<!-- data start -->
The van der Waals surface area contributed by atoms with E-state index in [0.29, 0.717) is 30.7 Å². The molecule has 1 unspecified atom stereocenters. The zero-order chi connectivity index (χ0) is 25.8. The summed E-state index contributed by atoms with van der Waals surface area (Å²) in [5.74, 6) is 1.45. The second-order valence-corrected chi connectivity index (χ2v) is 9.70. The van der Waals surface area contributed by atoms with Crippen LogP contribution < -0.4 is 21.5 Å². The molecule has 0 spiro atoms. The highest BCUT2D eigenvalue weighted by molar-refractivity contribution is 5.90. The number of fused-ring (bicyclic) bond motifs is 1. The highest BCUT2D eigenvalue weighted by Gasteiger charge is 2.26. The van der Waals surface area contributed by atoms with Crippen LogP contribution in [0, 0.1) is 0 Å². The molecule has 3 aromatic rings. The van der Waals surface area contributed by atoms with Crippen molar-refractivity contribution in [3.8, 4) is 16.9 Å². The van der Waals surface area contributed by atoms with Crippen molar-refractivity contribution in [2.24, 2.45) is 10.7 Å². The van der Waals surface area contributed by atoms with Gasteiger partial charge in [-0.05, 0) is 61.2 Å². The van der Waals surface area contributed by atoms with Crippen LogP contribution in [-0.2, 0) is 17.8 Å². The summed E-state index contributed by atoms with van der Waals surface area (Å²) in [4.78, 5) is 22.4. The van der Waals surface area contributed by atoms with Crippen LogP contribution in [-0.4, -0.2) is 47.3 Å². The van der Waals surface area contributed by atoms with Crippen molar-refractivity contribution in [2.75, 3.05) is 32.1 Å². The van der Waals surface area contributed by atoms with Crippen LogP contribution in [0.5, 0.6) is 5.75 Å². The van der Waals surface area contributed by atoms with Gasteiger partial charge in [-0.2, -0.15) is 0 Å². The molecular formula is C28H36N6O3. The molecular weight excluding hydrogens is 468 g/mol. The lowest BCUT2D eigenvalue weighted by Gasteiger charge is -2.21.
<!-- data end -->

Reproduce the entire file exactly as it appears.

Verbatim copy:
The van der Waals surface area contributed by atoms with E-state index in [0.29, 0.717) is 30.7 Å². The molecule has 1 unspecified atom stereocenters. The zero-order chi connectivity index (χ0) is 25.8. The summed E-state index contributed by atoms with van der Waals surface area (Å²) in [5.74, 6) is 1.45. The second-order valence-corrected chi connectivity index (χ2v) is 9.70. The van der Waals surface area contributed by atoms with Crippen LogP contribution < -0.4 is 21.5 Å². The molecule has 0 spiro atoms. The highest BCUT2D eigenvalue weighted by molar-refractivity contribution is 5.90. The number of fused-ring (bicyclic) bond motifs is 1. The highest BCUT2D eigenvalue weighted by Gasteiger charge is 2.26. The van der Waals surface area contributed by atoms with Crippen LogP contribution in [0, 0.1) is 0 Å². The molecule has 3 aromatic rings. The van der Waals surface area contributed by atoms with Crippen molar-refractivity contribution in [3.8, 4) is 16.9 Å². The van der Waals surface area contributed by atoms with Crippen molar-refractivity contribution in [2.24, 2.45) is 10.7 Å². The van der Waals surface area contributed by atoms with Gasteiger partial charge in [-0.05, 0) is 61.2 Å². The van der Waals surface area contributed by atoms with Crippen LogP contribution in [-0.2, 0) is 17.8 Å². The summed E-state index contributed by atoms with van der Waals surface area (Å²) in [4.78, 5) is 22.4. The van der Waals surface area contributed by atoms with Crippen LogP contribution in [-0.4, -0.2) is 47.3 Å². The van der Waals surface area contributed by atoms with Crippen molar-refractivity contribution in [2.75, 3.05) is 32.1 Å². The van der Waals surface area contributed by atoms with Crippen LogP contribution in [0.5, 0.6) is 5.75 Å². The van der Waals surface area contributed by atoms with Gasteiger partial charge in [-0.2, -0.15) is 0 Å². The molecular formula is C28H36N6O3. The molecular weight excluding hydrogens is 468 g/mol. The lowest BCUT2D eigenvalue weighted by Gasteiger charge is -2.21.